MOLDOVAN APPLE FARMERS INVOLVED IN TAX EVASION AND MONEY LAUNDERING
Crime Moldova reports that 5 leaders of a criminal group have been detained for money laundering and tax evasion. The scheme involved several farmers who, to avoid paying taxes, contacted the criminal group to falsify accounting records in the marketing of apples or other agricultural products.
AUSTRALIAN RACING REGULATOR ORDERS SHUTDOWN OF BITCOIN BETTING PLATFORMS
Casino.org on 5th February reported that the Northern Territory Racing Commission (NTRC) has told all bookmakers licensed by the state to “cease and desist” from offering bitcoin betting in Australia.
DISCLOSURE IN ENGLISH LITIGATION: A SEA CHANGE IS COMING
On 9th January Lewis Silkin published a briefing which begins by saying that the rules on disclosure (‘discovery’ in many jurisdictions) in civil cases under English law are set for a major overhaul. Draft rules were published in November 2017. Once approved by the Civil Procedure Rules Committee, the resulting draft is intended to be introduced as part of a pilot scheme lasting 2 years, potentially beginning in April 2018 and running in the Business and Property Courts. This will cover virtually all High Court litigation. It will not be optional. Under the revised rules, an express duty of co-operation will be imposed on the parties and their lawyers and disclosure will be divided into 2 stages – basic and extended, and parties are expected to co-operate on potential extended disclosure. When serving a statement of case, a party will be required to indicate whether or not it is likely to seek “extended disclosure” on one or more issues.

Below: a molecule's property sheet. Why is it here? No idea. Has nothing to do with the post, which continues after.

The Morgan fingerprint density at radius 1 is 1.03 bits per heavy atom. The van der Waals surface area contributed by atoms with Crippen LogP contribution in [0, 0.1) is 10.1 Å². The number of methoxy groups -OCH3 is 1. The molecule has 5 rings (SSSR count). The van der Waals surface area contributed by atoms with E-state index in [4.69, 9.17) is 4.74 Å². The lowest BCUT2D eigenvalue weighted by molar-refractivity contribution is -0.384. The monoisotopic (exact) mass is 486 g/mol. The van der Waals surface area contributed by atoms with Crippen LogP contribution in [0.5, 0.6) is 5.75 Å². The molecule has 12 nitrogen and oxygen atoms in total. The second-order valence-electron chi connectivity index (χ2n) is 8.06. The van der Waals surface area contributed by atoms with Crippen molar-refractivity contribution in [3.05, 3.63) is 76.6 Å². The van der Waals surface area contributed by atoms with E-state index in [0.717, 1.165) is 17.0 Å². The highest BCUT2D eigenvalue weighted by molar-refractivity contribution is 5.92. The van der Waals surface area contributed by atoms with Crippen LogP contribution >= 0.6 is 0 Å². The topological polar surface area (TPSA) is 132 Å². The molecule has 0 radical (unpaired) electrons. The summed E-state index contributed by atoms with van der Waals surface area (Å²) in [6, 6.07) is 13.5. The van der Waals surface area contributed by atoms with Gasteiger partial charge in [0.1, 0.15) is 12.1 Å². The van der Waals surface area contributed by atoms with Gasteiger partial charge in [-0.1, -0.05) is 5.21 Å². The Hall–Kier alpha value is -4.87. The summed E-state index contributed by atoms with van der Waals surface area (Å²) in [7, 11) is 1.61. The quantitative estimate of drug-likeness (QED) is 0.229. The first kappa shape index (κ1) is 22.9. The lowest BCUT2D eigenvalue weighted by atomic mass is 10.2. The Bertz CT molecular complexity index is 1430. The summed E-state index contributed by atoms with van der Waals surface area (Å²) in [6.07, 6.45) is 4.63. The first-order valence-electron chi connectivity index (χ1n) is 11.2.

AUSTRALIA PRAISED FOR ENFORCEMENT OF FOREIGN BRIBERY OFFENCES
On 5th February King & Wood Malleson published an article saying that a recent evaluation of Australia’s detection and enforcement of foreign bribery offences has praised recent regulatory developments but highlighted areas for further improvement. A “Phase 4” evaluation was undertaken in 2017 by an OECD Working Group which reviews implementation of the OECD Convention on Combating Bribery of Foreign Public Officials. The Convention establishes legally binding standards to criminalise bribery of foreign public officials in international business transactions. The report was published in December.
ANTI-CORRUPTION AND BRIBERY PENALTIES IN NORWAY
On 10th January, law firm Alvheim & Hansen published an article providing a summary of the situation in Norway.
HOUSE OF LORDS REJECTS PUBLIC BENEFICIAL OWNERSHIP REGISTERS FOR BRITISH OVERSEAS TERRITORIES
On 2nd February, Wilmer Cutler Pickering Hale & Dole published an article saying that on 17th January, the House of Lords voted against an amendment to the proposed Sanctions and Anti-Money Laundering Bill that sought to create a publicly accessible register of the beneficial ownership of companies registered in 6 British Overseas Territories – Anguilla, Bermuda, BVI, Cayman Islands, Montserrat and Turks and Caicos Islands – by 1st January 2020. The article considers whether the vote represents a faltering step in the UK’s commitment to combating the use of anonymous offshore shell companies in facilitating international corruption and money laundering.
FAA PROPOSES RECORD $1.1 MILLION FINE FOR SHIPMENT OF LITHIUM BATTERIES